Extracurriculars: Science Olympiad

By Erin Kang
September 16, 2020 · 2 minute read




Earth Science



Science Olympiad is a national non-profit organization that promotes friendly competition among students of all ages. The organization creates opportunities for like-minded individuals to collaborate and solve problems under the umbrella of STEM. There are around 300 competitions hosted by schools around the country to fuel a passion for STEM and inspire the next generation of scientists.


Science Olympiad holds competitions at the regional, state, and national levels. Teams who qualify for the state competition at regionals will compete for a spot at the national competition. Competitive regions will have more teams qualify for states due to the number of regional teams competing. One team from each state competes in the National Science Olympiad Tournament held every year. Schools also host Science Olympiad Invitational Tournaments. Invitationals do not impact regional, state, or national competitions and rankings; however, they are good practice and allow schools to perfect their events before competing in the ranked tournaments. If you plan on participating in an invitational tournament, you must be a registered member of the state and national Science Olympiad program.  


The 23 events Science Olympiad offers can be categorized into three main groups. Lab events are hands-on and often require testing or designing an experiment. Lots of preparation and practice to get familiar with the possible lab equipment and set up is highly recommended. Some examples of lab events include Chem Lab, Circuit Lab, and Codebusters. Build events call for attention to detail and dedication to your model. Some build events require logbooks of the practice trials you completed and others come hand in hand with tests. For example, Sounds of Music has a build portion where you construct an instrument and perform for the judges and it has a test portion where you are tested on your knowledge of music theory and the physics of sound. Finally, study events consist of tests that assess your knowledge in a specific field of science. Depending on the study event, you can bring anywhere from a page of notes to an entire binder. Examples of study events include Anatomy & Physiology, Disease Detectives, and Astronomy. Each event has a page on the Science Olympiad website (link below) dedicated to resources specific to that event, as well as an event guide that gives a general overview and rules. Unfortunately, this year, due to the pandemic, some of the events will not be held, simply because there is no fair way to judge them online. 


Below is an interview with three high school students who have all had experience with Science Olympiad. Two of them are members and leaders of an established Science Olympiad program while the last interview is with a student that worked to bring Science Olympiad to his high school.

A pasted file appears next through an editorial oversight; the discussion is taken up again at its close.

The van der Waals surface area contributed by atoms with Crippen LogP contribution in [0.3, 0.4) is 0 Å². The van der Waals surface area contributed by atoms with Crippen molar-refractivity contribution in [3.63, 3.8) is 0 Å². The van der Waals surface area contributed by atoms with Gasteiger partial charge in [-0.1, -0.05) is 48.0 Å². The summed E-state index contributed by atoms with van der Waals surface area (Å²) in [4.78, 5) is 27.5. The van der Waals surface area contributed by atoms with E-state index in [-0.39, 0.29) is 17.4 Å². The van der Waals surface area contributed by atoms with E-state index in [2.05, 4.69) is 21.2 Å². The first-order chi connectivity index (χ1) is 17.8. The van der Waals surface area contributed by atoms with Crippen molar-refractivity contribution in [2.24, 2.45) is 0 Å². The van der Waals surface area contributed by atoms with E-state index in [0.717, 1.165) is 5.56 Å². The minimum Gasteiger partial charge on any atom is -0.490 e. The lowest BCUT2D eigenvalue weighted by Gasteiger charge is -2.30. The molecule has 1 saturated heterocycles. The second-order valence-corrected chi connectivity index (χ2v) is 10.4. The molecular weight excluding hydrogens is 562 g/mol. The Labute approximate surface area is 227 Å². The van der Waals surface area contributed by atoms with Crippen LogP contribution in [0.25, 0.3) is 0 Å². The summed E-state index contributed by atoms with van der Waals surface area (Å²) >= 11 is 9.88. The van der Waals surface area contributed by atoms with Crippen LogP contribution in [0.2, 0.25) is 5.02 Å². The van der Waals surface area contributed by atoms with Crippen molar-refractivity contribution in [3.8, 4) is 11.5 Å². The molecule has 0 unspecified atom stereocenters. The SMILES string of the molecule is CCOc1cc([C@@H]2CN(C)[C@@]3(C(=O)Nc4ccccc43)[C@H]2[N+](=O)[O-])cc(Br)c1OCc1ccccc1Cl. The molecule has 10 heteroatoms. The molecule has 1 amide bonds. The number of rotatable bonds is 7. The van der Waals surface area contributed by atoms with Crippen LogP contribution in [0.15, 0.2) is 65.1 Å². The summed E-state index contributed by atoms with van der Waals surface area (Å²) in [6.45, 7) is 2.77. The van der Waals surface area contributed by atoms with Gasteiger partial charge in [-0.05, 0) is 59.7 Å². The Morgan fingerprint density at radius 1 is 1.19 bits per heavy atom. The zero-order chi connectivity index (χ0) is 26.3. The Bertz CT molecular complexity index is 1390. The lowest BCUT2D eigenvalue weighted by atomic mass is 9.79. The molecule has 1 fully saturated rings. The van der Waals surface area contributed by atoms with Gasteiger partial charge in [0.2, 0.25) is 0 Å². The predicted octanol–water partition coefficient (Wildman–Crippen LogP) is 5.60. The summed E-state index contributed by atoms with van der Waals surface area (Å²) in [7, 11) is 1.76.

For more information and instructions on how to register check out these resources:

2021 Rules Manual: http://api-static.ctlglobalsolutions.com/science/Science_Olympiad_Div_C_Rules_2021_for_Web.pdf 

Science Olympiad Site: https://www.soinc.org/


Akash Bhat - James S. Rickards High School

What initially attracted you to Science Olympiad?

Outside of the fact that all of my friends were also doing Science Olympiad in 6th grade, what initially attracted me was the many different events that you could compete in. When I started SO, I had no idea what I wanted to do, so the opportunity to compete in a diverse range of topics appealed to me. I had bridge building, anatomy and physiology, and chemistry lab, for example. It was through this club that I first began to be interested in biology, and at the same time, realize that building events were not my strong suits.


What’s your favorite thing about it now?

My favorite thing about Science Olympiad now is probably actually studying for the events. There is so much content to cover, but the content is interesting, which makes studying feel worthwhile. In addition, you get to study with a partner, and often other people in the event too, which makes the process much more enjoyable. And, finally, the long months of studying make competing and winning at competitions feel much more satisfying.


What events have you participated in and why did you choose those events?

I have participated in Bridge Building, Hovercraft, Chemistry Lab, Fermi Questions, Dynamic Planet, Herpetology, Disease Detectives, and Anatomy & amp; Physiology. I did not choose to do the vast majority of them and instead was assigned to them because I had not been a part of the club before. However, whether I chose them or not, my experiences with most of these events have been valuable because I learned things I would not have learned in the classroom, and because I got to interact with new people. I want to pursue the medical track after high school, which is the initial reason I began competing in Disease Detectives and Anatomy & Physiology, two of the events that I did choose. I enjoy these events because they allow me to apply everything I have learned in biology class to answer questions that deal with real-life issues that I might likely encounter in the future.


How do you manage your time between Science Olympiad, school, and other extracurricular activities?

I used to create schedules for my day with everything I have to complete and study for, but I almost never end up following them. Instead, I make a simple list of my “stuff”, which has helped me much better. The list serves as a reminder that I always have more to do, which means I still relax when I feel like it, but I don’t waste too much time, and I usually manage to get things done. Also, following a consistent sleep schedule helps a lot.


What advice would you give to first years?

You might not get the events that you want at first, but there are many opportunities to prove yourself, so if you put in some effort, you will eventually be able to compete in events that you find fulfilling, with people that you enjoy working with.

Sina Mollaei - James S. Rickards High School

What initially attracted you to the Science Olympiad?

I initially joined because everyone else did it. My middle school science olympiad was hosting tryouts and I decided to give it a shot. It wasn’t until my first year of high school that I realized how big an organization it was.

What’s your favorite thing about Science Olympiad now?

The reason I did Science Olympiad varied throughout the years. It started off because I saw everyone doing it. The time I spent competing alongside my friends gave me a sense of community, and ever since then, it’s defined my high school life. And to answer the question, my favorite part of Science Olympiad is the award ceremony. Learning the material is definitely nice, but to go up on stage with your partner after working for a couple of months is the experience I enjoy the most.

What events have you participated in and why did you choose those events?